Lessons from Andromeda
A common complaint I hear among network engineers is that the lessons and techniques used by truly huge scale networks simply are not applicable to more “standard scale” networks. The key point, however, is balance—to look for the ideas and concepts that are interesting and at least somewhat novel, and then see how they might be applied to products and systems in all networks. Learning concepts can help you understand design patterns you might encounter almost anywhere. One recent paper, for instance, details Andromeda, a large scale networking system designed and operated by Google, one of the few truly huge networks in the world—
Andromeda is designed around a flexible hierarchy of flow processing paths. Flows are mapped to a programming path dynamically based on feature and performance requirements.
While the paper describes the general compute environment, and the forwarding process on individual nodes, the most interesting part from a network engineering perspective is hoverboard. While this concept behind hoverboard has been implemented in previous systems, it is usually hidden under the covers of a vertically integrated system, and therefore not normally something you see the inner workings of. To understand hoverboard, you have to begin with a little theory about the distribution and management of control plane data in a network.
- Splitting the control plane between reachability, topology, and policy enables some interesting new ways to think about scaling and complexity in network design
- The distribution of policy does not need to be static, or fixed, but rather can be distributed to different places at different times depending on need and efficiency
- The operation of large scale networks has much to teach us about the efficient operation of networks in general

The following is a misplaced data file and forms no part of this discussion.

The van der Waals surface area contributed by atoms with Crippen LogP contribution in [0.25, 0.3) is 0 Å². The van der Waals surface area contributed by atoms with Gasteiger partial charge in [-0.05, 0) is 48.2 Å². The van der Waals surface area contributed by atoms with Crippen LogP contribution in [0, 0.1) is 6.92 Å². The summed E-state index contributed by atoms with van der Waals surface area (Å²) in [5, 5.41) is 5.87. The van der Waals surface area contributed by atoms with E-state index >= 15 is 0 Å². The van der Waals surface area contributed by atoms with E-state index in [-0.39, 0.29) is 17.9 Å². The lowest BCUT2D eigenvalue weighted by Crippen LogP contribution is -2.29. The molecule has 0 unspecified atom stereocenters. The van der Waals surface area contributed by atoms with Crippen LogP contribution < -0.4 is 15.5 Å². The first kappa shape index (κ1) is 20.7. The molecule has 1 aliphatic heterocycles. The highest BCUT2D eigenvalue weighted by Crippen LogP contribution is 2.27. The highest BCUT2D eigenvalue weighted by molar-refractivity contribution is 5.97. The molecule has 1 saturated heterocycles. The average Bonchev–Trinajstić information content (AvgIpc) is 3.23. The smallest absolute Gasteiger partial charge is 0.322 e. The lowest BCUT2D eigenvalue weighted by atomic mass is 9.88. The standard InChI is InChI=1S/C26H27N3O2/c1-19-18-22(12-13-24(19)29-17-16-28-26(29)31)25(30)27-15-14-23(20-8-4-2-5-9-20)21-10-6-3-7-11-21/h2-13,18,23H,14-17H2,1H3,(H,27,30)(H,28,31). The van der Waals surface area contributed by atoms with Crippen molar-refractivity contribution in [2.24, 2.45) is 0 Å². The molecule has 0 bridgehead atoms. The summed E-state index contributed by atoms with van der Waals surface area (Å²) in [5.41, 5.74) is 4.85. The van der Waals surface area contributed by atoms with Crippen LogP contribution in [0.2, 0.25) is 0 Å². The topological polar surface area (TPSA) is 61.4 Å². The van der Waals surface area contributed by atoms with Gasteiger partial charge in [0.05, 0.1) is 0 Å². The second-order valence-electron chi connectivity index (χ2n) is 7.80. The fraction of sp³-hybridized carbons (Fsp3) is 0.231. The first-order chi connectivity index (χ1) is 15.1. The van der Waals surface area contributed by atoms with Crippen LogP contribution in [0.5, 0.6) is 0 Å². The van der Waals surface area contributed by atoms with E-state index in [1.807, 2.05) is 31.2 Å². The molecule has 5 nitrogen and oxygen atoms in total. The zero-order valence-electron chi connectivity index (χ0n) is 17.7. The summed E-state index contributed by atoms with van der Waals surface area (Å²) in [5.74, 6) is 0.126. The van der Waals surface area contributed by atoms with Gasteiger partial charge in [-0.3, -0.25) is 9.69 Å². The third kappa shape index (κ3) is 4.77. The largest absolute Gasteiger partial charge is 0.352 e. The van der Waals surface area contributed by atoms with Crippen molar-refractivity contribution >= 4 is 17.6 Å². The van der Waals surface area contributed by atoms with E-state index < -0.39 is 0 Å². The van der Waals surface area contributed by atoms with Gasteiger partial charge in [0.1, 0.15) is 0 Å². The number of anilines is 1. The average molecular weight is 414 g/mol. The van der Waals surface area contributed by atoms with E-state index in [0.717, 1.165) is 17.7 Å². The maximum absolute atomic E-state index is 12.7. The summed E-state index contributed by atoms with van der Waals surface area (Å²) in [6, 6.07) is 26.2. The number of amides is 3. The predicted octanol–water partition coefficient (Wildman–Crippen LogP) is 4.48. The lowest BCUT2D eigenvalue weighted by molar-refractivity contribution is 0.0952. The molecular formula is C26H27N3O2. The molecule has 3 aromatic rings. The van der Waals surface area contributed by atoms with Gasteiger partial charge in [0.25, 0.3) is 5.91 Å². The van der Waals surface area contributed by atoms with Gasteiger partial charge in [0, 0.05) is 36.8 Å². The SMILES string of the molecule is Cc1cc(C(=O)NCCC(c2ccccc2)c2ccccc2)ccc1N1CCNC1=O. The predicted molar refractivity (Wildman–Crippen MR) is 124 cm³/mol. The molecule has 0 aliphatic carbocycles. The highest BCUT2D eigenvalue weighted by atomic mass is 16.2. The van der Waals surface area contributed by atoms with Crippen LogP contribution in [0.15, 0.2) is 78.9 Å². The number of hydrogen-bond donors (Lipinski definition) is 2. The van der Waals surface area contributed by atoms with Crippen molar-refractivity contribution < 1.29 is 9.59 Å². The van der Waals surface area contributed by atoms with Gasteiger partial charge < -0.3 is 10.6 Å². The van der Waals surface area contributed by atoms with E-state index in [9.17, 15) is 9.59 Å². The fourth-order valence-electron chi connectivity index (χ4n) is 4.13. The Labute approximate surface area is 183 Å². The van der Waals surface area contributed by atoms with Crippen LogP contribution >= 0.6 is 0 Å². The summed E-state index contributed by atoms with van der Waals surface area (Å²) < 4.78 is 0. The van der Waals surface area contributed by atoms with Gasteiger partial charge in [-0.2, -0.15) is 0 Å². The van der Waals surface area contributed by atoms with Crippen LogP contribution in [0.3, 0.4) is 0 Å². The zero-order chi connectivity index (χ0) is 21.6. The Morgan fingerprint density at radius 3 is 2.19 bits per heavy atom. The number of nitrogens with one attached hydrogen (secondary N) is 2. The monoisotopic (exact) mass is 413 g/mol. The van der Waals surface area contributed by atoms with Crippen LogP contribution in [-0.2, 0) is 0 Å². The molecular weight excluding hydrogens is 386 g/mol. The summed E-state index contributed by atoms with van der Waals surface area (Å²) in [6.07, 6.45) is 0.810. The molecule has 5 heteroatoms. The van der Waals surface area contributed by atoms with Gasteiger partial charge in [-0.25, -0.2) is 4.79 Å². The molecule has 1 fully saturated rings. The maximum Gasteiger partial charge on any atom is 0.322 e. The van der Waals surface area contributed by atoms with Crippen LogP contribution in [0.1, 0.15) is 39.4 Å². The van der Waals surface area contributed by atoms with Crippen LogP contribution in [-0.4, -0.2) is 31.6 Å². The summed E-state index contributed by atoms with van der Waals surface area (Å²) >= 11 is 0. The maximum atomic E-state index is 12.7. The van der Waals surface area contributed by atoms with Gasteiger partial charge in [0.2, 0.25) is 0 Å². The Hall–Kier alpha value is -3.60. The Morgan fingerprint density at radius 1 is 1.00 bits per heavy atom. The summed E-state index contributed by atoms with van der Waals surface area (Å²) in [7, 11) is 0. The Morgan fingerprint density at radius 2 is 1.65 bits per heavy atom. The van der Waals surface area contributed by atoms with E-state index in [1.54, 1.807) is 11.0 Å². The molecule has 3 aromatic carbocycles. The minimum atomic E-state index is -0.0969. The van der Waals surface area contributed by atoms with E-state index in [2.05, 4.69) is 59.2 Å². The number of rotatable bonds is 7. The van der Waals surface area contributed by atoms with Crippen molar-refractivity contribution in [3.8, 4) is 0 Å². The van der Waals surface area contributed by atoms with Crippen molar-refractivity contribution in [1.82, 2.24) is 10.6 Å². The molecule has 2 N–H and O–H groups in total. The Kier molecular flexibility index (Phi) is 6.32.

The closer you can implement policy at the edge, the more efficient your use of network bandwidth is. The closer you implement your policy to the edge, however, the more distributed your policy is—and distributed policy tends to be difficult to maintain across time. This is a classic example of the state/optimization/surface triad (described in Navigating Network Complexity, for instance). The more state you add to the network in more places, the more optimal your use of resources will be.
There are a number of different solutions to this problem. One I have often advocated in the past is layering the control plane; one part of the control plane handles topology and reachability, while the other part handles policy implementation. The hoverboard idea is a variant of this idea of layering. In normal IP routing, all traffic from a host passes through a default gateway. Thus, the host only needs to know a minimal amount of control plane information. However, not knowing this information often precludes the host from being able to implement anything other than “blind policy.” Policy, then, is often implemented at the first hop in the network, the default gateway, which often becomes an appliance (like a firewall) to support the policy and forwarding load.
Hoverboard takes a slightly different path. The first-hop router (the default gateway) remains in place, and is the primary point of policy implementation in the network. However, the first-hop router has a back-channel to the host through a controller. The controller manages the policy at all the network edges (the policy overlay in the layered control plane idea above). When the traffic level for a flow reaches a specific level, the first-hop router signals the controller to move the policy from the first-hop to the host itself. Using an illustration from the paper itself—
This balances the distribution of policy against the efficiency of packet forwarding across time. Once a flow has become large enough, or has lasted long enough in time, policies related to that flow can be transferred from the network device to the host. This kind of coordination assumes a number of things, including: the ability to “see” the flows at both the host and the network (or deep telemetry); a layered control plane where reachability, topology, and policy are handled separately; and an overlaying controller that brokers policy onto the network and attached devices.
This kind of vertical integration is difficult to achieve in and environment built by multiple vendors. Some form of standard would be needed to carry the policy from one point to another, for instance—such as a well-designed set of policy descriptions built in a common modeling language… Perhaps something like YANG? 🙂
But while this kind of system would be difficult to deploy in an environment across multiple vendors, and without a single point of control from the systems and software side, this is the kind of thing that could make networks scale much better, be simpler to operate, and allow operators to manage complexity in a way that makes sense.